Marlins' Randy Wolf not exactly Jose Fernandez

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Teams like the Miami Marlins are usually looking for just young talent to develop. That talent comes in waves, and when it reaches maximum effectiveness before the players become arbitration and free-agent eligible, the team wins.

That's how the organization won the World Series in 1997 and 2003.

This wave of young players is led by ace Jose Fernandez. So when Fernandez was knocked out for the season with an elbow injury that required Tommy John surgery, you would figure that the replacement would be a young pitcher like prospect Andrew Heaney.

If you thought that, you thought wrong.

While Heaney is ranked as the top left-handed pitching prospect in the game and the top Marlins prospect, he remains in Triple-A.

"I think the goal was always to just give him experience and give him more seasoning," Marlins president of baseball operations Michael Hill told "Obviously, he missed a little bit of the season last year and started off a little bit behind."

He had a lat injury last year but is 2-0 with a 3.18 ERA for Triple-A New Orleans.

"We're just trying to give him experience, and he's handling each challenge very well," Hill said. "We'll continue to evaluate each start and see what's going on here at the Major League level."

Instead, the Marlins have been pitching 37-year-old left-hander Randy Wolf, who didn't even pitch in the majors last season. Wolf has never been a great pitcher, but he's had serviceable seasons.

He won 16 games in 2003 for the Phillies and has had five seasons with sub-4.00 ERAs.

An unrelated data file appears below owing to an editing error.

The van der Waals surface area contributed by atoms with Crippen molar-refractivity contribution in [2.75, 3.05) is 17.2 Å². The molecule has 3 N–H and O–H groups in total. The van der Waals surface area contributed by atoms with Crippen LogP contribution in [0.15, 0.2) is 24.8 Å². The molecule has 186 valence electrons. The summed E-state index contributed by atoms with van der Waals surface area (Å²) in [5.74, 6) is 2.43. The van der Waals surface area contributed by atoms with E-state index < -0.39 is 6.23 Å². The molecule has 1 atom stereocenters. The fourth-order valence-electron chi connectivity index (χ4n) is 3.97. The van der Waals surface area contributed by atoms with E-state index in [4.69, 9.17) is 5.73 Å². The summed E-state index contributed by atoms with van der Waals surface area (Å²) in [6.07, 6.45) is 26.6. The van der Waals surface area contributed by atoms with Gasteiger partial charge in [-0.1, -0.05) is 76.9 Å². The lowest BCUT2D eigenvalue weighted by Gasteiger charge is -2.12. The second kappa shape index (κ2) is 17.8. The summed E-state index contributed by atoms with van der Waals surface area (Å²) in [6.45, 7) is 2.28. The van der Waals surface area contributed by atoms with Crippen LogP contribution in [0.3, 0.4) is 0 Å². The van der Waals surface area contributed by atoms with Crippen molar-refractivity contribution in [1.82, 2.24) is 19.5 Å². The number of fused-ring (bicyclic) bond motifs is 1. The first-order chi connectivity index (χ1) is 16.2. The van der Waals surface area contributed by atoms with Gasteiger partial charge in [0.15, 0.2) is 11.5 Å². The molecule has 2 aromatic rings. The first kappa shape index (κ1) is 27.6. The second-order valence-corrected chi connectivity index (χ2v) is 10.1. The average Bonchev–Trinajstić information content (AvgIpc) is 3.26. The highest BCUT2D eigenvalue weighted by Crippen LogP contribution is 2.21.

On Monday, however, that didn't stop him from beating the Rays 3-1 with six innings of solid work, though he never threw a pitch more than 89 mph.

He struck out seven and allowed just three hits.

"Randy was great," Marlins manager Mike Redmond told the Miami Herald."You saw a veteran go out there and control the strike zone, change speeds, mix and match. He was able to throw all his pitches for strikes, keep them off balance."

But Wolf's success or lack of success will have little to do with Heaney, who will be promoted regardless what Wolf does, once it's the right time. It's simply a matter of whether Wolf is able to keep the Marlins feeling patient with their temporary fix, or whether Wolf can find another spot in the rotation before Heaney, the team's first-round pick in 2012 (No. 9 overall), gets the call.

"As far as last year to this year, he's got a lot more control of his offspeed pitches," J.T. Realmuto told "He's always had a plus-slider. His changeup has gotten tremendously better this year. He's been able to control it better. We almost went two or three starts without using his slider much. That's how good his changeup got."

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